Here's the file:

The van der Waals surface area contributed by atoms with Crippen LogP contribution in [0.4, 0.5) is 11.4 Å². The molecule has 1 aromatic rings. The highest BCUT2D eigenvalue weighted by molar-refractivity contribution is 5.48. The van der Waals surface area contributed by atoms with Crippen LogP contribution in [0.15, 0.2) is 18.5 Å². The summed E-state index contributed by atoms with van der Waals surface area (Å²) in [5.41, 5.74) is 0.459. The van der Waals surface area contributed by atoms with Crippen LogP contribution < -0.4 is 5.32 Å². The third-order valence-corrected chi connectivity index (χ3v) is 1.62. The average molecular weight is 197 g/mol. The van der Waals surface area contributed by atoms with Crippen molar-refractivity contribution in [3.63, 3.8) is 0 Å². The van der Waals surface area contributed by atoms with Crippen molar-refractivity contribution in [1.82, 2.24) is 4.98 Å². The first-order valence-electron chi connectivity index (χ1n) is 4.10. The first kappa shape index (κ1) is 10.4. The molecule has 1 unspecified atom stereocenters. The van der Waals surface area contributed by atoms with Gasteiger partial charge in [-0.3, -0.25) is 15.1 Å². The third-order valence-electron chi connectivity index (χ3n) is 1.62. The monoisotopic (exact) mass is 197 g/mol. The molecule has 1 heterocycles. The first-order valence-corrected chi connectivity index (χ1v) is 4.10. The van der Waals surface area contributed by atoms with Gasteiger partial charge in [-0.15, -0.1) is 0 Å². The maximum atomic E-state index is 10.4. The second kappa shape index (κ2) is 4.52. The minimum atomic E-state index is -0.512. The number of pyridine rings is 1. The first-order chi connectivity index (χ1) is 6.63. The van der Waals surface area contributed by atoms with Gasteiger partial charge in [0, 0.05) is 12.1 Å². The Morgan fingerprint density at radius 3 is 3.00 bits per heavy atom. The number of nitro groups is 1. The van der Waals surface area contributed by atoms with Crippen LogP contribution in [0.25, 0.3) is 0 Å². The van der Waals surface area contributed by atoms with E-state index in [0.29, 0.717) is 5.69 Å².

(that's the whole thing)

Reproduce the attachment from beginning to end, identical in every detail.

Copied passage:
The van der Waals surface area contributed by atoms with Crippen LogP contribution in [0.4, 0.5) is 11.4 Å². The molecule has 1 aromatic rings. The highest BCUT2D eigenvalue weighted by molar-refractivity contribution is 5.48. The van der Waals surface area contributed by atoms with Crippen LogP contribution in [0.15, 0.2) is 18.5 Å². The summed E-state index contributed by atoms with van der Waals surface area (Å²) in [5.41, 5.74) is 0.459. The van der Waals surface area contributed by atoms with Crippen LogP contribution < -0.4 is 5.32 Å². The third-order valence-corrected chi connectivity index (χ3v) is 1.62. The average molecular weight is 197 g/mol. The van der Waals surface area contributed by atoms with Crippen molar-refractivity contribution in [3.63, 3.8) is 0 Å². The van der Waals surface area contributed by atoms with Crippen molar-refractivity contribution in [1.82, 2.24) is 4.98 Å². The first-order valence-electron chi connectivity index (χ1n) is 4.10. The first kappa shape index (κ1) is 10.4. The molecule has 1 unspecified atom stereocenters. The van der Waals surface area contributed by atoms with Gasteiger partial charge in [-0.3, -0.25) is 15.1 Å². The third-order valence-electron chi connectivity index (χ3n) is 1.62. The monoisotopic (exact) mass is 197 g/mol. The molecule has 1 heterocycles. The first-order valence-corrected chi connectivity index (χ1v) is 4.10. The van der Waals surface area contributed by atoms with Gasteiger partial charge in [-0.15, -0.1) is 0 Å². The maximum atomic E-state index is 10.4. The second kappa shape index (κ2) is 4.52. The minimum atomic E-state index is -0.512. The number of pyridine rings is 1. The first-order chi connectivity index (χ1) is 6.63. The van der Waals surface area contributed by atoms with Gasteiger partial charge in [0, 0.05) is 12.1 Å². The Morgan fingerprint density at radius 3 is 3.00 bits per heavy atom. The number of nitro groups is 1. The van der Waals surface area contributed by atoms with Crippen LogP contribution in [0.25, 0.3) is 0 Å². The van der Waals surface area contributed by atoms with E-state index in [0.29, 0.717) is 5.69 Å².